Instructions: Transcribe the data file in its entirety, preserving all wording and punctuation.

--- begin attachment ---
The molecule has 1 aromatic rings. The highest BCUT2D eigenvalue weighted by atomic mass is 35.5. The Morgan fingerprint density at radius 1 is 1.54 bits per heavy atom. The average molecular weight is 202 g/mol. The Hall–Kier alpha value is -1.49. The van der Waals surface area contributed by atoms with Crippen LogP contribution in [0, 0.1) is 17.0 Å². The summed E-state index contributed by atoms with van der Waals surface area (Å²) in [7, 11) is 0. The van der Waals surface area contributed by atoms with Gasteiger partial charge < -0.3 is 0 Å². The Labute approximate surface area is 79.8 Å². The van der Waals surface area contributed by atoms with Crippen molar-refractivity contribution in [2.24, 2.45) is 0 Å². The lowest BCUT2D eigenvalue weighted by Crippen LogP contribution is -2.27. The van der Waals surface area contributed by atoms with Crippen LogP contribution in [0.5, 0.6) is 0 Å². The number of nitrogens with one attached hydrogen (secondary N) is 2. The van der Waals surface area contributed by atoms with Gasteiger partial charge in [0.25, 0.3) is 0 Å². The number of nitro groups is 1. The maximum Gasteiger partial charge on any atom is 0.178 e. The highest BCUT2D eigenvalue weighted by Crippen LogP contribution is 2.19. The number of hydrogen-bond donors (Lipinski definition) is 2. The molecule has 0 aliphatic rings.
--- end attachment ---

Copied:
The molecule has 1 aromatic rings. The highest BCUT2D eigenvalue weighted by atomic mass is 35.5. The Morgan fingerprint density at radius 1 is 1.54 bits per heavy atom. The average molecular weight is 202 g/mol. The Hall–Kier alpha value is -1.49. The van der Waals surface area contributed by atoms with Crippen LogP contribution in [0, 0.1) is 17.0 Å². The summed E-state index contributed by atoms with van der Waals surface area (Å²) in [7, 11) is 0. The van der Waals surface area contributed by atoms with Gasteiger partial charge < -0.3 is 0 Å². The Labute approximate surface area is 79.8 Å². The van der Waals surface area contributed by atoms with Crippen molar-refractivity contribution in [2.24, 2.45) is 0 Å². The lowest BCUT2D eigenvalue weighted by Crippen LogP contribution is -2.27. The van der Waals surface area contributed by atoms with Crippen LogP contribution in [0.5, 0.6) is 0 Å². The number of nitrogens with one attached hydrogen (secondary N) is 2. The van der Waals surface area contributed by atoms with Gasteiger partial charge in [0.25, 0.3) is 0 Å². The number of nitro groups is 1. The maximum Gasteiger partial charge on any atom is 0.178 e. The highest BCUT2D eigenvalue weighted by Crippen LogP contribution is 2.19. The number of hydrogen-bond donors (Lipinski definition) is 2. The molecule has 0 aliphatic rings.